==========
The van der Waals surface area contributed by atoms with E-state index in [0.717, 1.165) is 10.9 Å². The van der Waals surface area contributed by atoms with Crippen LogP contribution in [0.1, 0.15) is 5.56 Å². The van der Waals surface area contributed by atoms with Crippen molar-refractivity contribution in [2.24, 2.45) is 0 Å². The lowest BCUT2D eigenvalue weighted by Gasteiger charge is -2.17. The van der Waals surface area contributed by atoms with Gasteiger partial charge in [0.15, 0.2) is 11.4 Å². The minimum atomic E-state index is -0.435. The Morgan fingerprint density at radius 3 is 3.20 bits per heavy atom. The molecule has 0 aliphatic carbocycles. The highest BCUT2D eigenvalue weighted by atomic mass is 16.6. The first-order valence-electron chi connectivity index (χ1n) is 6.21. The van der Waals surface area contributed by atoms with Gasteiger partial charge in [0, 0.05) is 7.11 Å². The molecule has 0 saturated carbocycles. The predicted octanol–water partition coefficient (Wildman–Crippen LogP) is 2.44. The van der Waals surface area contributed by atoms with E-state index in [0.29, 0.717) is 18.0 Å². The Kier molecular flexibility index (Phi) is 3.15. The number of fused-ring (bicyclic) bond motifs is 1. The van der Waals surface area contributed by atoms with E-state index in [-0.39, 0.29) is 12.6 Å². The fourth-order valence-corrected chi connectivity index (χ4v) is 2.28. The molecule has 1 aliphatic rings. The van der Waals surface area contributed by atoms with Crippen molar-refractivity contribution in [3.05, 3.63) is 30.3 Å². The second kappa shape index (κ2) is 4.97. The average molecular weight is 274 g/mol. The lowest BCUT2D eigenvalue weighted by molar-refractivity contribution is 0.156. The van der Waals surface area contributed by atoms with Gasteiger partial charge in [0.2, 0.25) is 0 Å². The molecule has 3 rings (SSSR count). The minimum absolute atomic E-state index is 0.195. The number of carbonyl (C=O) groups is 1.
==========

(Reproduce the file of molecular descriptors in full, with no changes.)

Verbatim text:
The van der Waals surface area contributed by atoms with E-state index in [0.717, 1.165) is 10.9 Å². The van der Waals surface area contributed by atoms with Crippen LogP contribution in [0.1, 0.15) is 5.56 Å². The van der Waals surface area contributed by atoms with Crippen molar-refractivity contribution in [2.24, 2.45) is 0 Å². The lowest BCUT2D eigenvalue weighted by Gasteiger charge is -2.17. The van der Waals surface area contributed by atoms with Gasteiger partial charge in [0.15, 0.2) is 11.4 Å². The minimum atomic E-state index is -0.435. The Morgan fingerprint density at radius 3 is 3.20 bits per heavy atom. The molecule has 0 aliphatic carbocycles. The highest BCUT2D eigenvalue weighted by atomic mass is 16.6. The first-order valence-electron chi connectivity index (χ1n) is 6.21. The van der Waals surface area contributed by atoms with Gasteiger partial charge in [0, 0.05) is 7.11 Å². The molecule has 0 saturated carbocycles. The predicted octanol–water partition coefficient (Wildman–Crippen LogP) is 2.44. The van der Waals surface area contributed by atoms with E-state index in [0.29, 0.717) is 18.0 Å². The Kier molecular flexibility index (Phi) is 3.15. The number of fused-ring (bicyclic) bond motifs is 1. The van der Waals surface area contributed by atoms with E-state index in [-0.39, 0.29) is 12.6 Å². The fourth-order valence-corrected chi connectivity index (χ4v) is 2.28. The molecule has 1 aliphatic rings. The van der Waals surface area contributed by atoms with Crippen molar-refractivity contribution in [3.05, 3.63) is 30.3 Å². The second kappa shape index (κ2) is 4.97. The average molecular weight is 274 g/mol. The lowest BCUT2D eigenvalue weighted by molar-refractivity contribution is 0.156. The van der Waals surface area contributed by atoms with Gasteiger partial charge in [0.2, 0.25) is 0 Å². The molecule has 3 rings (SSSR count). The minimum absolute atomic E-state index is 0.195. The number of carbonyl (C=O) groups is 1.